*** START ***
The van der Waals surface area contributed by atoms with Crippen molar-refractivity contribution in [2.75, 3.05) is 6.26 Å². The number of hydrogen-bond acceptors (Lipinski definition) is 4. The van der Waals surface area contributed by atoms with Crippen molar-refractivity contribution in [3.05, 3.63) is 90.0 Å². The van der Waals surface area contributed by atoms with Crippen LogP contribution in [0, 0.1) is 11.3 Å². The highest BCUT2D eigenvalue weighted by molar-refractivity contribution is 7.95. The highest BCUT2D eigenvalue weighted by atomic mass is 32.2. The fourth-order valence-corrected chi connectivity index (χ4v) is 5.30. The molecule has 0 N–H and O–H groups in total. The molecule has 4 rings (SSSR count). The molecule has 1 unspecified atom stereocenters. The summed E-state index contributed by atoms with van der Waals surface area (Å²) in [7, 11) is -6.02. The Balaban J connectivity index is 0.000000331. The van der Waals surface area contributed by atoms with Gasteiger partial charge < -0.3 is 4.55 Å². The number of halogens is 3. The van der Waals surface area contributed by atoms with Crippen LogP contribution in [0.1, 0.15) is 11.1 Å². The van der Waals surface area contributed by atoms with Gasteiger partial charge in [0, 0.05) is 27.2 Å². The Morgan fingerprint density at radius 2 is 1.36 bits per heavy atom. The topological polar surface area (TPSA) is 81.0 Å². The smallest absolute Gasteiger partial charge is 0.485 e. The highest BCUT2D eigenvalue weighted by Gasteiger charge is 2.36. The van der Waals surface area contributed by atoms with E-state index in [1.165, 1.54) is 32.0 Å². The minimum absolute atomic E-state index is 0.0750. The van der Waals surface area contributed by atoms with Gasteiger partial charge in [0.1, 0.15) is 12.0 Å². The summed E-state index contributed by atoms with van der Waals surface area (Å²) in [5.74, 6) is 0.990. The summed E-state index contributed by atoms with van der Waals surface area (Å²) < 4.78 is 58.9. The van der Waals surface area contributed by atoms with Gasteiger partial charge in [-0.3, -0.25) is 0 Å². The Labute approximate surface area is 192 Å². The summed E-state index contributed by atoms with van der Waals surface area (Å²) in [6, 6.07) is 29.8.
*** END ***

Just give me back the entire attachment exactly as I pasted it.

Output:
The van der Waals surface area contributed by atoms with Crippen molar-refractivity contribution in [2.75, 3.05) is 6.26 Å². The number of hydrogen-bond acceptors (Lipinski definition) is 4. The van der Waals surface area contributed by atoms with Crippen molar-refractivity contribution in [3.05, 3.63) is 90.0 Å². The van der Waals surface area contributed by atoms with Crippen LogP contribution in [0, 0.1) is 11.3 Å². The highest BCUT2D eigenvalue weighted by molar-refractivity contribution is 7.95. The highest BCUT2D eigenvalue weighted by atomic mass is 32.2. The fourth-order valence-corrected chi connectivity index (χ4v) is 5.30. The molecule has 0 N–H and O–H groups in total. The molecule has 4 rings (SSSR count). The molecule has 1 unspecified atom stereocenters. The summed E-state index contributed by atoms with van der Waals surface area (Å²) in [7, 11) is -6.02. The Balaban J connectivity index is 0.000000331. The van der Waals surface area contributed by atoms with Gasteiger partial charge < -0.3 is 4.55 Å². The number of halogens is 3. The van der Waals surface area contributed by atoms with Crippen LogP contribution in [0.1, 0.15) is 11.1 Å². The van der Waals surface area contributed by atoms with Gasteiger partial charge in [0, 0.05) is 27.2 Å². The Morgan fingerprint density at radius 2 is 1.36 bits per heavy atom. The topological polar surface area (TPSA) is 81.0 Å². The smallest absolute Gasteiger partial charge is 0.485 e. The highest BCUT2D eigenvalue weighted by Gasteiger charge is 2.36. The van der Waals surface area contributed by atoms with E-state index in [1.165, 1.54) is 32.0 Å². The minimum absolute atomic E-state index is 0.0750. The van der Waals surface area contributed by atoms with Gasteiger partial charge in [0.1, 0.15) is 12.0 Å². The summed E-state index contributed by atoms with van der Waals surface area (Å²) in [5.74, 6) is 0.990. The summed E-state index contributed by atoms with van der Waals surface area (Å²) < 4.78 is 58.9. The van der Waals surface area contributed by atoms with Gasteiger partial charge in [-0.3, -0.25) is 0 Å². The Labute approximate surface area is 192 Å². The summed E-state index contributed by atoms with van der Waals surface area (Å²) in [6, 6.07) is 29.8.